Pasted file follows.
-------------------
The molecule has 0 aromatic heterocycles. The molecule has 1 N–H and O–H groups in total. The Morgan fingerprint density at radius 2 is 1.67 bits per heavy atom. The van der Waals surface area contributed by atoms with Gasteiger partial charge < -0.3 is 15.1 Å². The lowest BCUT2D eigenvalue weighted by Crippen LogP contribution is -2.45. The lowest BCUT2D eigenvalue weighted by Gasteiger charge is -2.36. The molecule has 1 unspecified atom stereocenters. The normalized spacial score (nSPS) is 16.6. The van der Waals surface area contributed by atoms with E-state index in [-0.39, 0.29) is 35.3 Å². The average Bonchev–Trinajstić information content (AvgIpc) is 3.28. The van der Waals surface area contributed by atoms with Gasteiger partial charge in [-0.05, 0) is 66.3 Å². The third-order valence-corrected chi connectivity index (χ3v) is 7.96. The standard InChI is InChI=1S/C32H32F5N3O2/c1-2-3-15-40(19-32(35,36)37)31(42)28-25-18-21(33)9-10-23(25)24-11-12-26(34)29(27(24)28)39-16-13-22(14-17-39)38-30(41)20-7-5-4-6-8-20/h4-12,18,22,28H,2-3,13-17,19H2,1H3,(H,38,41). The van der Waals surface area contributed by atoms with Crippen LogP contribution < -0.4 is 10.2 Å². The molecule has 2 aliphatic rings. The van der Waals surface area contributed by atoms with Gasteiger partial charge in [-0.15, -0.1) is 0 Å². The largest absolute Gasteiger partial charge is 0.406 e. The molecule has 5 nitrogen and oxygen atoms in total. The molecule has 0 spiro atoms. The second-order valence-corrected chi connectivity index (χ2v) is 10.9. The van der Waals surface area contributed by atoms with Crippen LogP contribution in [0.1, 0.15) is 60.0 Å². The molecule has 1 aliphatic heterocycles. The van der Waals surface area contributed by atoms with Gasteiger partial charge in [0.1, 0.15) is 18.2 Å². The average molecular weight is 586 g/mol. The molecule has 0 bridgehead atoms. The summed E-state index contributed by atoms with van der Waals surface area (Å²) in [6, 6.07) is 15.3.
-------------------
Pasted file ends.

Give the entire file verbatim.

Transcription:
The molecule has 0 aromatic heterocycles. The molecule has 1 N–H and O–H groups in total. The Morgan fingerprint density at radius 2 is 1.67 bits per heavy atom. The van der Waals surface area contributed by atoms with Gasteiger partial charge < -0.3 is 15.1 Å². The lowest BCUT2D eigenvalue weighted by Crippen LogP contribution is -2.45. The lowest BCUT2D eigenvalue weighted by Gasteiger charge is -2.36. The molecule has 1 unspecified atom stereocenters. The normalized spacial score (nSPS) is 16.6. The van der Waals surface area contributed by atoms with E-state index in [-0.39, 0.29) is 35.3 Å². The average Bonchev–Trinajstić information content (AvgIpc) is 3.28. The van der Waals surface area contributed by atoms with Gasteiger partial charge in [-0.05, 0) is 66.3 Å². The third-order valence-corrected chi connectivity index (χ3v) is 7.96. The standard InChI is InChI=1S/C32H32F5N3O2/c1-2-3-15-40(19-32(35,36)37)31(42)28-25-18-21(33)9-10-23(25)24-11-12-26(34)29(27(24)28)39-16-13-22(14-17-39)38-30(41)20-7-5-4-6-8-20/h4-12,18,22,28H,2-3,13-17,19H2,1H3,(H,38,41). The van der Waals surface area contributed by atoms with Crippen LogP contribution < -0.4 is 10.2 Å². The molecule has 2 aliphatic rings. The van der Waals surface area contributed by atoms with Gasteiger partial charge in [-0.15, -0.1) is 0 Å². The largest absolute Gasteiger partial charge is 0.406 e. The molecule has 5 nitrogen and oxygen atoms in total. The molecule has 0 spiro atoms. The second-order valence-corrected chi connectivity index (χ2v) is 10.9. The van der Waals surface area contributed by atoms with Crippen LogP contribution in [0.1, 0.15) is 60.0 Å². The molecule has 1 aliphatic heterocycles. The van der Waals surface area contributed by atoms with Gasteiger partial charge in [0.1, 0.15) is 18.2 Å². The average molecular weight is 586 g/mol. The molecule has 0 bridgehead atoms. The summed E-state index contributed by atoms with van der Waals surface area (Å²) in [6, 6.07) is 15.3.